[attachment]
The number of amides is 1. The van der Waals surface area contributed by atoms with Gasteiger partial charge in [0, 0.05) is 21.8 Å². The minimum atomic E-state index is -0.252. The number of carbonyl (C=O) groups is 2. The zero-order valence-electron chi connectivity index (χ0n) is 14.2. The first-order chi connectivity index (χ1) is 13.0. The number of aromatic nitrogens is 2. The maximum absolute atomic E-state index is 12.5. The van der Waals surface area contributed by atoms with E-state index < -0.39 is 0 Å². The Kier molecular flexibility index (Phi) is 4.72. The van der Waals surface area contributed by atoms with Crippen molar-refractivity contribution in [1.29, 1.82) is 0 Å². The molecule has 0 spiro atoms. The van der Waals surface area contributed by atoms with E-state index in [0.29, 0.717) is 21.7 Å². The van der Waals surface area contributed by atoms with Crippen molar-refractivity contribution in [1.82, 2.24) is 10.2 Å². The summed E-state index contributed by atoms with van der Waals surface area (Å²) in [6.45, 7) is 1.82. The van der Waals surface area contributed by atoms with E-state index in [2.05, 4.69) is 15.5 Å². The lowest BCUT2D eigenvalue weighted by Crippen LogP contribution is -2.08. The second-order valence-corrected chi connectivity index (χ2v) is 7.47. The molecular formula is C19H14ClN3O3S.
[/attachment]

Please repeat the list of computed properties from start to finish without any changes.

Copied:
The number of amides is 1. The van der Waals surface area contributed by atoms with Gasteiger partial charge in [0, 0.05) is 21.8 Å². The minimum atomic E-state index is -0.252. The number of carbonyl (C=O) groups is 2. The zero-order valence-electron chi connectivity index (χ0n) is 14.2. The first-order chi connectivity index (χ1) is 13.0. The number of aromatic nitrogens is 2. The maximum absolute atomic E-state index is 12.5. The van der Waals surface area contributed by atoms with E-state index < -0.39 is 0 Å². The Kier molecular flexibility index (Phi) is 4.72. The van der Waals surface area contributed by atoms with Crippen molar-refractivity contribution in [1.29, 1.82) is 0 Å². The molecule has 0 spiro atoms. The van der Waals surface area contributed by atoms with E-state index in [0.29, 0.717) is 21.7 Å². The van der Waals surface area contributed by atoms with Crippen molar-refractivity contribution in [1.82, 2.24) is 10.2 Å². The summed E-state index contributed by atoms with van der Waals surface area (Å²) in [6.45, 7) is 1.82. The van der Waals surface area contributed by atoms with E-state index in [2.05, 4.69) is 15.5 Å². The lowest BCUT2D eigenvalue weighted by Crippen LogP contribution is -2.08. The second-order valence-corrected chi connectivity index (χ2v) is 7.47. The molecular formula is C19H14ClN3O3S.